Does affirmative action work?
After four decades, we are still debating how much impact affirmative action can and should have on opportunities and outcomes at work.
Comments on spinning the top: considering the impact of women's paid and unpaid work
We should acknowledge that discrimination still exists and that womens work lives have been considerably improved by their ability to legally challenge discriminatory practices.
Which industries are the best employers for women? an application of a new Equal Employment Opportunity Index
This paper introduces and proposes a policy application for a new Equal Employment Opportunity (EEO) Index. The index is comprised of multiple measures of employers' human resource management outcomes and is designed to reflect employers' systemic EEO efforts. The index is applied to industry data from the Current Population Survey, and the tenets of Total Quality Management (TQM) theory are used for interpretation of results. It is found that the mining/construction industry provides a relatively inhospitable climate for women in the form, primarily, of a high degree of gender-related ...
What's in a name? reconciling conflicting evidence on ethnic names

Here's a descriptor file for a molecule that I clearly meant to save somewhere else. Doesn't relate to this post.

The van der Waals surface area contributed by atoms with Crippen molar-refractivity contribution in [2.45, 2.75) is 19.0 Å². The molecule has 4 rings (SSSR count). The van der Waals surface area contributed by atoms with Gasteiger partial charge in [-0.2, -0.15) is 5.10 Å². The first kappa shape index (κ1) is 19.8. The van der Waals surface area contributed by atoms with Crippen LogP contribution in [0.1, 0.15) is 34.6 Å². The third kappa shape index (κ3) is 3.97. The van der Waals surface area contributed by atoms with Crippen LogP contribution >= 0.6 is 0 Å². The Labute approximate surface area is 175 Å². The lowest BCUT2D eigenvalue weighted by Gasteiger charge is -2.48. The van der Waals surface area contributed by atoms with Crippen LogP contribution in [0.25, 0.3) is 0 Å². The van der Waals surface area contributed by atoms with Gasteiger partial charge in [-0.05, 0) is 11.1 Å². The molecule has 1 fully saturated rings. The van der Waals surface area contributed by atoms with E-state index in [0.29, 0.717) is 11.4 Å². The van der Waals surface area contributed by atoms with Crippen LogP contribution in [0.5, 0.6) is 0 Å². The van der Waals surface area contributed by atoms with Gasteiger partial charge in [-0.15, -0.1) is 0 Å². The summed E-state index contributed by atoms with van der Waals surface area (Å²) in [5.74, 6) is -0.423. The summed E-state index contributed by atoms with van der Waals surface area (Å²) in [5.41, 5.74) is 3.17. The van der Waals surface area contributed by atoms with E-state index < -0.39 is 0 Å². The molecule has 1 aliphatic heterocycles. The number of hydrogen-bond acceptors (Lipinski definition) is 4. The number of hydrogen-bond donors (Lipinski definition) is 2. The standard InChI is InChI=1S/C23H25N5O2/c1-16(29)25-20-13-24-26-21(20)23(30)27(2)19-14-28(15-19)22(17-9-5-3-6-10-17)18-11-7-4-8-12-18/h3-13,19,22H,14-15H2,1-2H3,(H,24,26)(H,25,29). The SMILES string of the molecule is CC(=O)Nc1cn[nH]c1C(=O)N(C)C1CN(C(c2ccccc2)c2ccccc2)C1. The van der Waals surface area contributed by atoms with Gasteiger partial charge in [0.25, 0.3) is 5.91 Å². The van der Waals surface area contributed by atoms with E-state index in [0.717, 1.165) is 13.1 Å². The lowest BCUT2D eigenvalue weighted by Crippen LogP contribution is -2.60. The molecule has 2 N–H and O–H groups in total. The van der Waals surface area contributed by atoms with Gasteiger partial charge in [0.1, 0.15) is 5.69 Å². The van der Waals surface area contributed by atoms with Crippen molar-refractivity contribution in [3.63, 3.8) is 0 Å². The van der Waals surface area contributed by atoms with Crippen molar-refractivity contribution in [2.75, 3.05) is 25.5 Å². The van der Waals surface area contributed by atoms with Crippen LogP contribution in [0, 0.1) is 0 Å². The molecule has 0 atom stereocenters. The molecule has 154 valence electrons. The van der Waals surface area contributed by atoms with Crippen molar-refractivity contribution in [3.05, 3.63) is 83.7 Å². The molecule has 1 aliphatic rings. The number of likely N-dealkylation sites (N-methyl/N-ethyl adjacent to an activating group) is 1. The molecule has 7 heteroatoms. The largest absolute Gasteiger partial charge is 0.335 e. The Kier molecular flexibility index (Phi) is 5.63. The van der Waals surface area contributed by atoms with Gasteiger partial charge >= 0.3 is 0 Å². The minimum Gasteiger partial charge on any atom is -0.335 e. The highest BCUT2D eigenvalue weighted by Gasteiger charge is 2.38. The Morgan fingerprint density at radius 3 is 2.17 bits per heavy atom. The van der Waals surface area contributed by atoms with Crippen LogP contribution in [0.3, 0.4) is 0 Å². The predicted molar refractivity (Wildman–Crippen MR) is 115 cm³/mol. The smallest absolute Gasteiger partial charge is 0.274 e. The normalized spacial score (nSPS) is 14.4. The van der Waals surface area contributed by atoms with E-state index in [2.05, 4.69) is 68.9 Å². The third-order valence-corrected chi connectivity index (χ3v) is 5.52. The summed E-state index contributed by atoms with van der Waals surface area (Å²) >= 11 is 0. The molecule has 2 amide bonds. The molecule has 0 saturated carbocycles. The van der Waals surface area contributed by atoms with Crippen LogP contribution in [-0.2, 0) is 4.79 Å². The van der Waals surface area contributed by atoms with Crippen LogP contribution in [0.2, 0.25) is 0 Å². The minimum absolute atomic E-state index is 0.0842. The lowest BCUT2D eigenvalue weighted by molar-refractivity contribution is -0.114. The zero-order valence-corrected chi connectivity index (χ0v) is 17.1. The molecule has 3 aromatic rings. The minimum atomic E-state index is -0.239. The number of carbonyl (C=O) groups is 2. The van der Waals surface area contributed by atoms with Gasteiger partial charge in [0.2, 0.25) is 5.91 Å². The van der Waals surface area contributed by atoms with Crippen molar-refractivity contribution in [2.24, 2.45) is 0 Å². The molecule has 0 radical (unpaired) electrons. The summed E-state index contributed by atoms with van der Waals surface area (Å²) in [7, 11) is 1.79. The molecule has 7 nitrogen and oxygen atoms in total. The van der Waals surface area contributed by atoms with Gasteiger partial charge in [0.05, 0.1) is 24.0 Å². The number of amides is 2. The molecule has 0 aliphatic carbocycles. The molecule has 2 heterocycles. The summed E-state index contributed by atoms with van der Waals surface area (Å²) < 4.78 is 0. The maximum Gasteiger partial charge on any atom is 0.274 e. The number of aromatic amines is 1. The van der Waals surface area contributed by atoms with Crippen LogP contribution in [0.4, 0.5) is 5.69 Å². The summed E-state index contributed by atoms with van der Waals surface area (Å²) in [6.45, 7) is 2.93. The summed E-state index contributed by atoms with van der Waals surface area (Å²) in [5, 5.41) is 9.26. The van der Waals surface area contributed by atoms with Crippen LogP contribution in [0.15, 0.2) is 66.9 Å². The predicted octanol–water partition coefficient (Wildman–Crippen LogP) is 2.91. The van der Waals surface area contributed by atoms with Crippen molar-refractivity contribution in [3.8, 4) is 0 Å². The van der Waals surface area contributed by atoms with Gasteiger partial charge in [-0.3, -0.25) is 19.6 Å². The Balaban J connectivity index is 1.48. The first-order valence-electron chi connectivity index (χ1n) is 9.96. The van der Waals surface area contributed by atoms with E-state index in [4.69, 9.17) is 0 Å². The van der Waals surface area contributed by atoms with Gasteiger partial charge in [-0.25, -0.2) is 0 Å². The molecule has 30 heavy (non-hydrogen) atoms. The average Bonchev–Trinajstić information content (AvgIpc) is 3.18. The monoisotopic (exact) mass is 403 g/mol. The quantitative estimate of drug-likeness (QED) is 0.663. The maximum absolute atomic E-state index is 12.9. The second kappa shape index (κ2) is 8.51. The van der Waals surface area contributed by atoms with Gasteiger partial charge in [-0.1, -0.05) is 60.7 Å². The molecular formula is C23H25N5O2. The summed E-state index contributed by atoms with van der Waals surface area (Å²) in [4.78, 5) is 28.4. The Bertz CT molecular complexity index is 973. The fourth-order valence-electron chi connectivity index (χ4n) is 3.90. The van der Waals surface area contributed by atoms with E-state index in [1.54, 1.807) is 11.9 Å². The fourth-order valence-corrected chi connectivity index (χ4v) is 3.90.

One study shows that Kenya and Hakim might have more trouble getting their resumes noticed than Allison and Brad do. But another study indicates that distinctively African-American names don't lead to worse economic outcomes in adulthood.
The role of location in evaluating racial wage disparity
A standard object of empirical analysis in labor economics is a modified Mincer wage function in which an individual's log wage is specified to be a function of education, experience, and an indicator variable identifying race. Researchers hope that estimates from this exercise can be informative about the impact of minority status on labor market success. Here we set out a theoretical justification for this regression in a context in which individuals live and work in different locations. Our model leads to the traditional approach, but with the important caveat that the regression should ...
So much for that merit raise: the link between wages and appearance
If you've long suspected that the boss rewards not just hard work but good looks, you're right, based on research into the impact of beauty, weight and height on wages.
Unconsciousness raising: the pernicious effects of unconscious bias
Even if we could completely eliminate intentional discrimination, unconscious bias would still remain.
Immigrant experience: the relation between skin color and pay
There is considerable evidence of discriminatory treatment of immigrants in employment and access to housing, and the author?s research suggests that factors such as height and darkness of skin may influence how immigrants are treated.
Point/counterpoint: how much of the gender wage gap is due to discrimination?
Not much, says economist Howard Wall. Plenty, says Alyson Reed of the National Committee On Pay Equity.